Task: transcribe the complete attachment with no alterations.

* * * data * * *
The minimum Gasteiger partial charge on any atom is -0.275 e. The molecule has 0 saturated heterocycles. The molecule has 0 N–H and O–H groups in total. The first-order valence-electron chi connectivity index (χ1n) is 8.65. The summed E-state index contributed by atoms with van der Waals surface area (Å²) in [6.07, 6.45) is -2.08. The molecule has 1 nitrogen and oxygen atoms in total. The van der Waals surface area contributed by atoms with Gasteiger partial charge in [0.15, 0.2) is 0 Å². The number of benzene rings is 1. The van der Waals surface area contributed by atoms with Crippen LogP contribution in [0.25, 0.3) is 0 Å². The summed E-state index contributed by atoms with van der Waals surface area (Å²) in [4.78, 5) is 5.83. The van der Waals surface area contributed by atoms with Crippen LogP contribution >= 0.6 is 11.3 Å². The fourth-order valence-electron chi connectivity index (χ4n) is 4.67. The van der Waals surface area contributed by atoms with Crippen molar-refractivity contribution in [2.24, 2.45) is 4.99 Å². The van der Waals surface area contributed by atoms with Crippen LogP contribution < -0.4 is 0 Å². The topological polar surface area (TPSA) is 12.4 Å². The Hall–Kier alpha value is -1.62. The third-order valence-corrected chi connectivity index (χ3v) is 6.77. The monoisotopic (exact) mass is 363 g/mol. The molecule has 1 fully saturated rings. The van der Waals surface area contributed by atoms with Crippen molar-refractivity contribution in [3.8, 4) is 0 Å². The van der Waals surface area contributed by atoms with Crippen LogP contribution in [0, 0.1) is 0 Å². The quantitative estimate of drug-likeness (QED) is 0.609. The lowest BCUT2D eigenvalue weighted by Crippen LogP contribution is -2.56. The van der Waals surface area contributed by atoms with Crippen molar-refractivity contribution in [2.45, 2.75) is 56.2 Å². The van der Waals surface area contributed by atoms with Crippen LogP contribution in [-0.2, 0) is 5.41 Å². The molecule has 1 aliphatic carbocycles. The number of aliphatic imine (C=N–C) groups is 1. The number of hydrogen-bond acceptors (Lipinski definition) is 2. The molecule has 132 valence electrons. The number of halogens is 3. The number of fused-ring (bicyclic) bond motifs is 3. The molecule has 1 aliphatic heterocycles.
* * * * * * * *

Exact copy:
The minimum Gasteiger partial charge on any atom is -0.275 e. The molecule has 0 saturated heterocycles. The molecule has 0 N–H and O–H groups in total. The first-order valence-electron chi connectivity index (χ1n) is 8.65. The summed E-state index contributed by atoms with van der Waals surface area (Å²) in [6.07, 6.45) is -2.08. The molecule has 1 nitrogen and oxygen atoms in total. The van der Waals surface area contributed by atoms with Gasteiger partial charge in [0.15, 0.2) is 0 Å². The number of benzene rings is 1. The van der Waals surface area contributed by atoms with Crippen LogP contribution in [0.25, 0.3) is 0 Å². The summed E-state index contributed by atoms with van der Waals surface area (Å²) in [4.78, 5) is 5.83. The van der Waals surface area contributed by atoms with Crippen LogP contribution >= 0.6 is 11.3 Å². The fourth-order valence-electron chi connectivity index (χ4n) is 4.67. The van der Waals surface area contributed by atoms with Crippen molar-refractivity contribution in [2.24, 2.45) is 4.99 Å². The van der Waals surface area contributed by atoms with Crippen LogP contribution < -0.4 is 0 Å². The topological polar surface area (TPSA) is 12.4 Å². The Hall–Kier alpha value is -1.62. The third-order valence-corrected chi connectivity index (χ3v) is 6.77. The monoisotopic (exact) mass is 363 g/mol. The molecule has 1 fully saturated rings. The van der Waals surface area contributed by atoms with Crippen molar-refractivity contribution in [3.8, 4) is 0 Å². The van der Waals surface area contributed by atoms with Crippen LogP contribution in [0, 0.1) is 0 Å². The quantitative estimate of drug-likeness (QED) is 0.609. The lowest BCUT2D eigenvalue weighted by Crippen LogP contribution is -2.56. The van der Waals surface area contributed by atoms with Crippen molar-refractivity contribution in [2.45, 2.75) is 56.2 Å². The van der Waals surface area contributed by atoms with Crippen LogP contribution in [-0.2, 0) is 5.41 Å². The molecule has 1 aliphatic carbocycles. The number of aliphatic imine (C=N–C) groups is 1. The number of hydrogen-bond acceptors (Lipinski definition) is 2. The molecule has 132 valence electrons. The number of halogens is 3. The number of fused-ring (bicyclic) bond motifs is 3. The molecule has 1 aliphatic heterocycles.